First Light for HESS II
HESS II or the new High Energy Spectrascopic System has started to make observations of very high energy gamma rays from it's base in Namibia.
The telescope uses the Cherenkov technique to detect gamma rays. As the gamma rays enter the upper atmosphere they travel at a speed that is faster than the speed of light in the atmosphere and therefore emit a shower of radiation. This does not violate the laws of physics because it is only the speed of light in a vacuum that cannot be surpassed. The speed of light through an optically dense medium is reduced by a factor equal to the refractive index of the material and it's possible for matter to travel at speeds between this reduced speed and the speed of light in a vacuum.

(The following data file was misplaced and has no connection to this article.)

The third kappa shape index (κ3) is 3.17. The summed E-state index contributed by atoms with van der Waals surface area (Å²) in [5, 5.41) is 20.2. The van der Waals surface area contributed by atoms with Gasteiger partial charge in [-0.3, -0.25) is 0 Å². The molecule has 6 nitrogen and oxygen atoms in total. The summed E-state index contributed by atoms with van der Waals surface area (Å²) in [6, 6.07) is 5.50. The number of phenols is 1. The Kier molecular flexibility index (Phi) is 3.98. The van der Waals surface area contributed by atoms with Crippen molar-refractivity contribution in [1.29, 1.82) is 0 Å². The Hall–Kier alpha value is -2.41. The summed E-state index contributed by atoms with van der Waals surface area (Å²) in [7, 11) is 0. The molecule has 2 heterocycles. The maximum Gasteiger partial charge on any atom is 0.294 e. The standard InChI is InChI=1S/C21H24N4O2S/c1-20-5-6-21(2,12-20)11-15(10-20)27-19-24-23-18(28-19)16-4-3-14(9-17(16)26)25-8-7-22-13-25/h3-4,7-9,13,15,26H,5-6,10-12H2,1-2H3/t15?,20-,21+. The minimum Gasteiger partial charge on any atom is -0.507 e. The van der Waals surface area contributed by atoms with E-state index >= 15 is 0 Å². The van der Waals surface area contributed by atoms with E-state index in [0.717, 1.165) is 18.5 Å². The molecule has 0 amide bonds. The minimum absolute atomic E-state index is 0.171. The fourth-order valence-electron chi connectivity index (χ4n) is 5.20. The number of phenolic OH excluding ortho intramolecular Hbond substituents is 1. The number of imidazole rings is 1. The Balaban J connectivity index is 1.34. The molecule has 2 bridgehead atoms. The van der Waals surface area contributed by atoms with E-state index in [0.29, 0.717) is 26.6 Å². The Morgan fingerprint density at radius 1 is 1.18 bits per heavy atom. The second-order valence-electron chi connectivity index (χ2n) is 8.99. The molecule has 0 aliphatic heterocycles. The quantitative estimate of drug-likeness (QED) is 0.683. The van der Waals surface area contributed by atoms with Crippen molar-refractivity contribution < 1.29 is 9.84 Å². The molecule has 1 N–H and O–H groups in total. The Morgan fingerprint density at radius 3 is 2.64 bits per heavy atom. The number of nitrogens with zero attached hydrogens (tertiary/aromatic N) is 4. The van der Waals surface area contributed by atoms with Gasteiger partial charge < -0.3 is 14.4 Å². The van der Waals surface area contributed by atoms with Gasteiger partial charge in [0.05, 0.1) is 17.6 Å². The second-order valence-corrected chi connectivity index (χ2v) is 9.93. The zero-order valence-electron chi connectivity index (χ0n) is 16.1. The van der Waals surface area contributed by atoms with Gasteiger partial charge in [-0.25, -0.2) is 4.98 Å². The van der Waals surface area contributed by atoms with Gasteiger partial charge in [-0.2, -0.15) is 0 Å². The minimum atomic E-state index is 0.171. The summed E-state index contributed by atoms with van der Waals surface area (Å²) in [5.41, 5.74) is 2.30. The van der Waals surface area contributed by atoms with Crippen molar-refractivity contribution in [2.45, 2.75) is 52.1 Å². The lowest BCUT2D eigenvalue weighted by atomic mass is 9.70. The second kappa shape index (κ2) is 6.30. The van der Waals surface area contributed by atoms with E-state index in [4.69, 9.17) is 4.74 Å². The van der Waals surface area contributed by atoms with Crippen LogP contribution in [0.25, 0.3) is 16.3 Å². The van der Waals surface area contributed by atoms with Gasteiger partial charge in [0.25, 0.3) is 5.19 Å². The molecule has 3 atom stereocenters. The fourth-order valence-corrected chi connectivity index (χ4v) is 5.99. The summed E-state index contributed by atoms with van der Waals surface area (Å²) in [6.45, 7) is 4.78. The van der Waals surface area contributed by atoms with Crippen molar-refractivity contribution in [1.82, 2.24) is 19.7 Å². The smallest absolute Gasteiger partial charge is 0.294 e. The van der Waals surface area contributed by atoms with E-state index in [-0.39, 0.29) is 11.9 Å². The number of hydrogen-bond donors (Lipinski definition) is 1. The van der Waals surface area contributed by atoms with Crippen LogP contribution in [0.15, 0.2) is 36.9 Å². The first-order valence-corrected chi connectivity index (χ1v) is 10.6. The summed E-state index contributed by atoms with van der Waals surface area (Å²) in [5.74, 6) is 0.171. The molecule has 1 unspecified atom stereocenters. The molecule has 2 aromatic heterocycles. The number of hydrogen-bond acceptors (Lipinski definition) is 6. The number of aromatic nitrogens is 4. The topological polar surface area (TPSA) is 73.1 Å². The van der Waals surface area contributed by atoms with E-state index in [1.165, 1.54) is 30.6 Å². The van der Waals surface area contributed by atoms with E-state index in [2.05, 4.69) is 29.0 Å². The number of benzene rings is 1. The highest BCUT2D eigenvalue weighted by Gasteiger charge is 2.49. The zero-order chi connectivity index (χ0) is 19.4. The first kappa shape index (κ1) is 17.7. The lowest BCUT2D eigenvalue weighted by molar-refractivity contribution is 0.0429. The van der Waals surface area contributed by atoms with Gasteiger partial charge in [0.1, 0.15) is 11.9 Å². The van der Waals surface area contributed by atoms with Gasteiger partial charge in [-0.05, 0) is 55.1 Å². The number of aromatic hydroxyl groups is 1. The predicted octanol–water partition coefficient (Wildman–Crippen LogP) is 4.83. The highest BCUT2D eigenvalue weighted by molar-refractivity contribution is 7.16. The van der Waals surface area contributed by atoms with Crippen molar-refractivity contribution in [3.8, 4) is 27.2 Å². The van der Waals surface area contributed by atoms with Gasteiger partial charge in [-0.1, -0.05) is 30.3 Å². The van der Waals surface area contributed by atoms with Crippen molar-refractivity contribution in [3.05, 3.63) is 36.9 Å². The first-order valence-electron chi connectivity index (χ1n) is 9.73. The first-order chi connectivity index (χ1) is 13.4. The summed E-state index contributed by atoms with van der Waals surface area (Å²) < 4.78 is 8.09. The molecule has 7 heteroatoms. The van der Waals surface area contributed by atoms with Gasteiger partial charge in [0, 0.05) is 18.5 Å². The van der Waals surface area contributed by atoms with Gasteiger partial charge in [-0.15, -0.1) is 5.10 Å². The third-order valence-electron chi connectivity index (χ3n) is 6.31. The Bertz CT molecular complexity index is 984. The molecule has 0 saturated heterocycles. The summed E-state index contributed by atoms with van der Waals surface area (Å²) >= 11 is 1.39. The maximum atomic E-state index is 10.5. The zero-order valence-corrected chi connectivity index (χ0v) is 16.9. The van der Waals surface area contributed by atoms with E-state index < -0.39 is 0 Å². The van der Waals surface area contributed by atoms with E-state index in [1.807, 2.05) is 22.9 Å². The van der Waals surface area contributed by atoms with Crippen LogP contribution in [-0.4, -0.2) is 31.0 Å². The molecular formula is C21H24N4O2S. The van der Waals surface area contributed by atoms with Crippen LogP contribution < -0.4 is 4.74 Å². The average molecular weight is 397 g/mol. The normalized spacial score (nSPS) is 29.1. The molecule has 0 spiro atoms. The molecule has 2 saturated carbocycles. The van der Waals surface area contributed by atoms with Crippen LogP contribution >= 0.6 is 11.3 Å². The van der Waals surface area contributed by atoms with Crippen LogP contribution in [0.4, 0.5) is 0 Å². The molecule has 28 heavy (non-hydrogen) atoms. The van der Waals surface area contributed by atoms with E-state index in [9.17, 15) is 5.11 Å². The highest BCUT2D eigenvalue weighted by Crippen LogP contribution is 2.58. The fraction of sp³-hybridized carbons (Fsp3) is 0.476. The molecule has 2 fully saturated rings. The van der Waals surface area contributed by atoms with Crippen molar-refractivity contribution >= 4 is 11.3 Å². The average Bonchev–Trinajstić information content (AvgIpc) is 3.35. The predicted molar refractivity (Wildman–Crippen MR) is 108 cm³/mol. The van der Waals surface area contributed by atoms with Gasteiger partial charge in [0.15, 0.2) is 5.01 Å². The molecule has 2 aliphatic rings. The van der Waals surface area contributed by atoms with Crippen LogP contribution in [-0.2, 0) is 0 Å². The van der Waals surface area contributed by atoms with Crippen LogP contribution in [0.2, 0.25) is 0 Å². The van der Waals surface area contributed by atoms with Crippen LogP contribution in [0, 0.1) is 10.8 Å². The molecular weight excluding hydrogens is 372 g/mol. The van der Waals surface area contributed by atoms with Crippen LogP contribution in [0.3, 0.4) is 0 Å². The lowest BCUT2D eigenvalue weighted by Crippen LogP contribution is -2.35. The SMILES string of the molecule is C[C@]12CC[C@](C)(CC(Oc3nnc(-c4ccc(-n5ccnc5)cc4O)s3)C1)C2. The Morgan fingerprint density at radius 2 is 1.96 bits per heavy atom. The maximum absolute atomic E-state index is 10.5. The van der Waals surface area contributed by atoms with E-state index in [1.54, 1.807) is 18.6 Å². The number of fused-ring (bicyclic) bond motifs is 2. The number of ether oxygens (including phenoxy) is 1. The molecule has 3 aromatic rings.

Together with four 12m dishes the new 28m detector will observe the most violent and extreme phenomena of the Universe from sources such as supermassive black holes, pulsars and supernovae.
The high plateaux of Southern Africa provide dark, clear skies with minimal atmospheric disturbance. Other world class telescopes in the region include the SALT or South African Large Telescope based at Sutherland in South Africa. This telescope is visited on Explorers South African Observatories tour in October 2013.